IMPERMEABLE BORDERS, IMPASSABLE
WALLS, IMPOSSIBLE HOME/LANDS?
MARY N. LAYOUN
In his acceptance speech for the Peace Prize of the German Publishers and Booksellers Association in mid-October 2001, entitled “Faith and Knowledge—An Opening,” Jürgen Habermas cautions that when “current events become so overwhelming that they rip the choice of topic out of our own hands, so to speak, the John Waynes among us intellectuals are of course greatly tempted to compete instead as to who can be the quickest to shoot from the hip.” Habermas heeds his own caution with a sustained and almost poignant reflection on “the still-unresolved dialectic inherent in our own western process of secularization” between “religion and secular society,” or the “faith and knowledge” of his title, insisting on a “hope for a return of the political in another form … as a world-wide, civilizing power of formation.”1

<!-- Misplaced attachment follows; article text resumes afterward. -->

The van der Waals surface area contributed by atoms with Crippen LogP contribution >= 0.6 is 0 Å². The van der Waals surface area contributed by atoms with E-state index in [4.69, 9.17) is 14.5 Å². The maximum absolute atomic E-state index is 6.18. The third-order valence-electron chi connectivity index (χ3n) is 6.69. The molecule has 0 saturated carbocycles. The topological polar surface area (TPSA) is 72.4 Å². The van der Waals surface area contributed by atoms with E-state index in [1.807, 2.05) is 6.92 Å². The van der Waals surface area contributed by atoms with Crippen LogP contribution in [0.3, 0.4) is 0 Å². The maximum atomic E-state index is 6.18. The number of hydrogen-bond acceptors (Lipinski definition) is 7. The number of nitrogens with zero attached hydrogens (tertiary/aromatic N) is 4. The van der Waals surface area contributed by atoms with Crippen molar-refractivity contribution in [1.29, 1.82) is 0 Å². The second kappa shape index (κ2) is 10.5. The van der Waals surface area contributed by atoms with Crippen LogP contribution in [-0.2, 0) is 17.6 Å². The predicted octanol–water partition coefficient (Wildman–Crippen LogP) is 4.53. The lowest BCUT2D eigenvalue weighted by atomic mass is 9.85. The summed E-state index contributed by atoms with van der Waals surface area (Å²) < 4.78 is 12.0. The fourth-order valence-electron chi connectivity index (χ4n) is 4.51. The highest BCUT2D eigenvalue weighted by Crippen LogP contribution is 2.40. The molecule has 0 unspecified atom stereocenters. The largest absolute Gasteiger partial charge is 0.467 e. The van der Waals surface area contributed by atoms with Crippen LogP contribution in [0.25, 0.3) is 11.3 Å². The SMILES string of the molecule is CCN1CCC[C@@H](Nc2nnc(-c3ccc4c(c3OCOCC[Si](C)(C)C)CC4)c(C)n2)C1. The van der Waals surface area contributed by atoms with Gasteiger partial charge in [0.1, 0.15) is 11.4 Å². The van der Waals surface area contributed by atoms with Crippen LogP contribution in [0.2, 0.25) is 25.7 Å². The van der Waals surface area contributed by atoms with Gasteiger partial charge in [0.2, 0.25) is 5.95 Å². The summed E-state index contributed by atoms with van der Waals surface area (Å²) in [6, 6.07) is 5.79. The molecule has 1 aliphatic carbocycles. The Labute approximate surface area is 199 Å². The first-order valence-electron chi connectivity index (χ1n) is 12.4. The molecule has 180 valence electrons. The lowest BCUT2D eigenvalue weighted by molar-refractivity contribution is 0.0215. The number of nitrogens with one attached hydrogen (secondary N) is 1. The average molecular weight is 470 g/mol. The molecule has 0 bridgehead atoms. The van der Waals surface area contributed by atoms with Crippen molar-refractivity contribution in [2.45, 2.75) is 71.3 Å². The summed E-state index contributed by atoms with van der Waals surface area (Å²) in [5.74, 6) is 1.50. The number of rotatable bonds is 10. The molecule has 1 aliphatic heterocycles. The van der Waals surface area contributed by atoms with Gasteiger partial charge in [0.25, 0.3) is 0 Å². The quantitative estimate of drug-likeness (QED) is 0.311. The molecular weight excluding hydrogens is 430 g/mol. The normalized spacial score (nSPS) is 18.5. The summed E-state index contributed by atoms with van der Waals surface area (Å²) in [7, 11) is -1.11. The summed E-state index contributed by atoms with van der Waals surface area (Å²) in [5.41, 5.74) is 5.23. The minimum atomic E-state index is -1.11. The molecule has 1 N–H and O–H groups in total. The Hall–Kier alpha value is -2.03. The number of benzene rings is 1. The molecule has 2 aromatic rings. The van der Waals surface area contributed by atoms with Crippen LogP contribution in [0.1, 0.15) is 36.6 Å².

Habermas's specific reference to overwhelming current events is, of course, a reference to what we elliptically refer as 9/11. In this essay, I, too, address a succession of events in the months and years since 11 September 2001.2 Yet given my disciplinary predilection for comparative languages, literatures, and cultures, I focus on two terms (“terrorism” and “security”), two terribly instructive instances that deploy those terms (the USA PATRIOT Act and Israel's “security wall”), and two literary texts that offer a perspective on those terms and on their deployment.3
There is a model of sorts for this comparative configuration in the example of reading nationalisms.4 If the rhetoric and the grammar of national formations are in fraught and sometimes productive tension with one another,